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Fault is defined in terms of responsibility and culpability or blame for something wrong.
Responsibility is defined in terms of ability to take rational decisions and rational is
defined in terms of reasonableness.
Fault is generally an essential requirement of liability in the law of tort. Liability in
negligence requires proof of a breach of duty. A breach of duty arises when the
defendant fails to act or not act as "the reasonable man" would have. In Bolton v Stone
the defendants acted as a reasonable man would have, by taking action in creating a
higher fence around the cricket ground to minimise the risk of people outside the
ground being injured by the cricket balls. However, in Paris v Stephney borough council,
the court held that in light of potential serious consequences posed by welding to an
employee with only one eye, the employer should have taken reasonable action in
providing safety goggles. Liability under the occupiers liability act 1957 also required
proof of fault.
Fault is also relevant to the general defence of a contributory negligence under the law
reform act 1945. S.1(1) damages are reduced according to the claimants responsibility
for the damage. In Froom v Butcher, the claimant's damages were reduced by 25% due
to his failure to wear a seatbelt.
There are however areas of tort in which there is no need to provide fault. For example,
nuisance is a strict liability tort. The defendant cannot claim as a defence that he took
reasonable care to avoid causing nuisance. The rule in Rylands v Fletcher is another
strict liability tort, however since the case of Cambridge water company v Eastern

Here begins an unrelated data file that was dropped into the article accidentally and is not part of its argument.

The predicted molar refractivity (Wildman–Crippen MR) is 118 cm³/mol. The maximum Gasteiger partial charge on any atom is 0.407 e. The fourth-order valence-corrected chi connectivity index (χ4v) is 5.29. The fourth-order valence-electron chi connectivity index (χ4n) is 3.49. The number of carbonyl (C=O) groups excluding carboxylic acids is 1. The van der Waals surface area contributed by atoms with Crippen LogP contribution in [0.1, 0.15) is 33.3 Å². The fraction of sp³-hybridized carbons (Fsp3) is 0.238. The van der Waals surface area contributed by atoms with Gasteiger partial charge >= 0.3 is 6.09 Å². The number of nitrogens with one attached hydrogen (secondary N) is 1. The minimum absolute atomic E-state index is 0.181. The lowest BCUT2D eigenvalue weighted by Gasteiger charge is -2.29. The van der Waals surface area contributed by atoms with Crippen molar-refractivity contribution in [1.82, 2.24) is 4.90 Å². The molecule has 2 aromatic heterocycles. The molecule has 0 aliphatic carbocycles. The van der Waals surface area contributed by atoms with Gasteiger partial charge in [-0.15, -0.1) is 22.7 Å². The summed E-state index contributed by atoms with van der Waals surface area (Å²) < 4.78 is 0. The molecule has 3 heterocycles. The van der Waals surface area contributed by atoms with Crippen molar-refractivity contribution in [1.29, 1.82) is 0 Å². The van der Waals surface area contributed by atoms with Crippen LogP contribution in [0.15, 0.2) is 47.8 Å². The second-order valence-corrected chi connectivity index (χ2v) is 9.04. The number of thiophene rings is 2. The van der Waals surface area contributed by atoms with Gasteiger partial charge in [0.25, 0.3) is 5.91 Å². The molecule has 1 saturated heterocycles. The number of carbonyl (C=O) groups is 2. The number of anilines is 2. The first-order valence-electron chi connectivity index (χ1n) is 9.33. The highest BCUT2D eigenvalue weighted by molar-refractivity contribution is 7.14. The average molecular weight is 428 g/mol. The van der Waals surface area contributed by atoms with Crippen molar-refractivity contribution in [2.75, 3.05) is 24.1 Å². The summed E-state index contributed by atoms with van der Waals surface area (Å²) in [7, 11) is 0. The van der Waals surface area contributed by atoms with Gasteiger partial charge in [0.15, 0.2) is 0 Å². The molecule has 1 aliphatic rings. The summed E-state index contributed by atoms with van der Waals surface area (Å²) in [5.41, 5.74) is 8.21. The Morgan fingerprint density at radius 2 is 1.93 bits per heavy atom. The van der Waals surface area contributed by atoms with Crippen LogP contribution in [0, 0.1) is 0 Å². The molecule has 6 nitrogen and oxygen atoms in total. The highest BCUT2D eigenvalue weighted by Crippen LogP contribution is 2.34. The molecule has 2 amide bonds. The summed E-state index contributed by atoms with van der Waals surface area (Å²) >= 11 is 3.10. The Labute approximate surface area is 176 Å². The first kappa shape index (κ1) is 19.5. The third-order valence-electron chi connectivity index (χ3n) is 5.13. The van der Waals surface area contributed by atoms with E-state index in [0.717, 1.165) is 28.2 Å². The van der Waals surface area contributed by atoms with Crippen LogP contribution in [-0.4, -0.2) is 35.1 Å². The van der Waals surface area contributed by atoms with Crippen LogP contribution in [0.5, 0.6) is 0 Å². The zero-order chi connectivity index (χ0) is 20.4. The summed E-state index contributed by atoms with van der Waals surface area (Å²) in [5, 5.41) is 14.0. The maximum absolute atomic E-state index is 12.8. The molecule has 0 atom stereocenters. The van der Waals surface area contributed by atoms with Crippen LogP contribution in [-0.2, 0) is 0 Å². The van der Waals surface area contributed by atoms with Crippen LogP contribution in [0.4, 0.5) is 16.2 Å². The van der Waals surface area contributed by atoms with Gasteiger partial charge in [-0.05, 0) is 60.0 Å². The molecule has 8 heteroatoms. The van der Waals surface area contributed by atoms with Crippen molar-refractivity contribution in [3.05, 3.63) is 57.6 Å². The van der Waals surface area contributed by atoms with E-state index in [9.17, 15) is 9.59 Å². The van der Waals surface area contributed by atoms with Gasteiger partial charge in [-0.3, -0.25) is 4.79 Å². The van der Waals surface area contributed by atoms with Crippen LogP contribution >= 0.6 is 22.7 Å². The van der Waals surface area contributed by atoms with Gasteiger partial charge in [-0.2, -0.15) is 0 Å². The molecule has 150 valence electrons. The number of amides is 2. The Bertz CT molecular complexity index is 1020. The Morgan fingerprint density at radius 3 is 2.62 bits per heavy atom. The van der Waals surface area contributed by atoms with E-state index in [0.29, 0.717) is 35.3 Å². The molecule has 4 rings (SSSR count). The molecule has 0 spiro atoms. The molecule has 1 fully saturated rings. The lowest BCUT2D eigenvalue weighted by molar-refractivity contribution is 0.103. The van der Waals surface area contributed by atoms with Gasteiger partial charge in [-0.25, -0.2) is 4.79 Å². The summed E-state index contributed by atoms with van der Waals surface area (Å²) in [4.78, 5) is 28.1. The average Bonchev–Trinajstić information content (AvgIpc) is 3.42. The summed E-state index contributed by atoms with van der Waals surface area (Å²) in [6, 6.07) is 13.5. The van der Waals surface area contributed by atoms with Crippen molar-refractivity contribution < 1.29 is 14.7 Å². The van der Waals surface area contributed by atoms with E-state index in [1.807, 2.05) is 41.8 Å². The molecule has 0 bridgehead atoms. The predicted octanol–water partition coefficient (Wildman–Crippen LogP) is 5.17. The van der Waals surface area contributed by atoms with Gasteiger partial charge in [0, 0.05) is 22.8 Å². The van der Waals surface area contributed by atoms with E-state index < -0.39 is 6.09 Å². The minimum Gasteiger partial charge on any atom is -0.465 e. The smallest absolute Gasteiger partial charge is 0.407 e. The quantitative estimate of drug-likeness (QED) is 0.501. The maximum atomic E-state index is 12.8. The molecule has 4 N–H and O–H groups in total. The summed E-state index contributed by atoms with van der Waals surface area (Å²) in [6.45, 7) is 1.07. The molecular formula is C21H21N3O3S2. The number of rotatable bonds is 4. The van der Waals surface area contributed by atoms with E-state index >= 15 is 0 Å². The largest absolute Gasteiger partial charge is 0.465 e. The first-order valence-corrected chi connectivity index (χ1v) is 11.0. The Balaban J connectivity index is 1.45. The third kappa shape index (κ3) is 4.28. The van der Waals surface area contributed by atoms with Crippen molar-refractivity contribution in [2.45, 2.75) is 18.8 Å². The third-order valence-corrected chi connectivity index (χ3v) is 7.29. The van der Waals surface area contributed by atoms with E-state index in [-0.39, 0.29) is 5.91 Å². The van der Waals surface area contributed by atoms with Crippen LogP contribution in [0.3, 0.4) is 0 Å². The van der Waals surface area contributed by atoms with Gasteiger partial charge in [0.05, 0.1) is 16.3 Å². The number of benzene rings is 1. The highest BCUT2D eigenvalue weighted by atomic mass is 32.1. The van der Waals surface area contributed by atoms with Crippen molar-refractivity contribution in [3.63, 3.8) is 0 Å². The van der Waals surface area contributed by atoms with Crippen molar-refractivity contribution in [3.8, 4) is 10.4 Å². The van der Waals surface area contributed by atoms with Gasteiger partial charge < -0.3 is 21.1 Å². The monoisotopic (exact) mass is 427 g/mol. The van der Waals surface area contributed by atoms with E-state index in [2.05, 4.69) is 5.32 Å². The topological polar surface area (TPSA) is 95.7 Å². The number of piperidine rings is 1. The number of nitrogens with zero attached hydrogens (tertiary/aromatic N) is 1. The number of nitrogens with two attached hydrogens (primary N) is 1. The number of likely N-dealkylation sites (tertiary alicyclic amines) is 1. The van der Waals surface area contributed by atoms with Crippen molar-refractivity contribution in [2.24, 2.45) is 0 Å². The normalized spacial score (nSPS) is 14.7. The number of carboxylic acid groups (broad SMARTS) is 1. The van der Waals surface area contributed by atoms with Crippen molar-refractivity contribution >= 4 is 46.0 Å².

countries leather plc (1994), negligence principles have applied in respect of the type of
damage caused having to be foreseeable.
It is also important to consider the principles of vicarious liability which imposes liability
for someone else's fault. In the work place, the employer is liable for torts committed
while the employee is doing what he/she is authorised to do but doing it in an
authorised manner. In Rose v Plenty (1976), the employer had expressly forbidden
employees to allow people to ride on the milk floats. The employer was, nevertheless,
vicariously liable, when a 13 year old boy was injured while helping an employee deliver
To be found guilty in most criminal offences an actus reus and mens rea must be
present. The actus reus must usually be committed voluntarily. If the accused is not in
control of his/her actions, there are general defences that the accused may raise, such
as insanity, automatism and duress. In R v Bailey the accused, a diabetic successfully
pleaded the defence of automatism.
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The mens rea comprises the mental element of a crime. All of the nonfatal offences
except that provided by S,18 offences against the persons act, are crimes of basic
intent. Section 18 is a specific intent crime. All of the nonfatal offences, therefore
require proof of fault for a conviction. Similarly all homicide offences require proof of
fault. Murder is the most serious homicide offence. The accused must intend to kill or
cause grievous bodily harm.…read more